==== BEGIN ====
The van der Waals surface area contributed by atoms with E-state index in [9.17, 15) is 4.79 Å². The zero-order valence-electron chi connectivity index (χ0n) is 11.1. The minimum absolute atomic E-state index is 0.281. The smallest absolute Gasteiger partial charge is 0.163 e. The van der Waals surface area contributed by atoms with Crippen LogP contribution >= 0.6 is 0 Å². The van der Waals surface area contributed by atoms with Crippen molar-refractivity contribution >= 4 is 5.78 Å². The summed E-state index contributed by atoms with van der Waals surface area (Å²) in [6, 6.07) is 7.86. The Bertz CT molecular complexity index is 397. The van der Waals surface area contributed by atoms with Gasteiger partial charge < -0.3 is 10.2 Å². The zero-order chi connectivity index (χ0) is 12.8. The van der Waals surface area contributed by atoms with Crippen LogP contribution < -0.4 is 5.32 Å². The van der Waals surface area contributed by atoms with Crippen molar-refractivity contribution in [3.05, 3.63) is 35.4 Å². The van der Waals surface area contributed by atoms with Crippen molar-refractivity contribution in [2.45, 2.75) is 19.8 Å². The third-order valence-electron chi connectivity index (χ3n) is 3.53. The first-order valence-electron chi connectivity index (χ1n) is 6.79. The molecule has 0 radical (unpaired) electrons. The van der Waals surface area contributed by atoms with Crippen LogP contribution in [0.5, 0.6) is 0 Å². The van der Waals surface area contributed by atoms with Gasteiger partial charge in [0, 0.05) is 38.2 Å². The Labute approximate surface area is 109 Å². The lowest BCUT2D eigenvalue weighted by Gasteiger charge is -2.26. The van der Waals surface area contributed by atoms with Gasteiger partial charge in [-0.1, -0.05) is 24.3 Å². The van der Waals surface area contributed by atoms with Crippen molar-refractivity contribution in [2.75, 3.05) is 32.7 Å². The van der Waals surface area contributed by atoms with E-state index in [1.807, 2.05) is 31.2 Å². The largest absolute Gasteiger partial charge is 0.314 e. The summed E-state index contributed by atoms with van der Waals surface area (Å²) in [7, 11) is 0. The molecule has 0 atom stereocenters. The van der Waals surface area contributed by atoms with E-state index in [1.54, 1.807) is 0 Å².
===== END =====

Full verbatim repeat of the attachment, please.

The van der Waals surface area contributed by atoms with E-state index in [9.17, 15) is 4.79 Å². The zero-order valence-electron chi connectivity index (χ0n) is 11.1. The minimum absolute atomic E-state index is 0.281. The smallest absolute Gasteiger partial charge is 0.163 e. The van der Waals surface area contributed by atoms with Crippen LogP contribution >= 0.6 is 0 Å². The van der Waals surface area contributed by atoms with Crippen molar-refractivity contribution >= 4 is 5.78 Å². The summed E-state index contributed by atoms with van der Waals surface area (Å²) in [6, 6.07) is 7.86. The Bertz CT molecular complexity index is 397. The van der Waals surface area contributed by atoms with Gasteiger partial charge < -0.3 is 10.2 Å². The zero-order chi connectivity index (χ0) is 12.8. The van der Waals surface area contributed by atoms with Crippen LogP contribution < -0.4 is 5.32 Å². The van der Waals surface area contributed by atoms with Crippen molar-refractivity contribution in [3.05, 3.63) is 35.4 Å². The van der Waals surface area contributed by atoms with Crippen molar-refractivity contribution in [2.45, 2.75) is 19.8 Å². The third-order valence-electron chi connectivity index (χ3n) is 3.53. The first-order valence-electron chi connectivity index (χ1n) is 6.79. The molecule has 0 radical (unpaired) electrons. The van der Waals surface area contributed by atoms with Crippen LogP contribution in [0.5, 0.6) is 0 Å². The van der Waals surface area contributed by atoms with Gasteiger partial charge in [0, 0.05) is 38.2 Å². The Labute approximate surface area is 109 Å². The lowest BCUT2D eigenvalue weighted by Gasteiger charge is -2.26. The van der Waals surface area contributed by atoms with Gasteiger partial charge in [-0.1, -0.05) is 24.3 Å². The van der Waals surface area contributed by atoms with Crippen molar-refractivity contribution in [2.75, 3.05) is 32.7 Å². The van der Waals surface area contributed by atoms with E-state index in [1.807, 2.05) is 31.2 Å². The largest absolute Gasteiger partial charge is 0.314 e. The summed E-state index contributed by atoms with van der Waals surface area (Å²) in [7, 11) is 0. The molecule has 0 atom stereocenters. The van der Waals surface area contributed by atoms with E-state index in [1.54, 1.807) is 0 Å².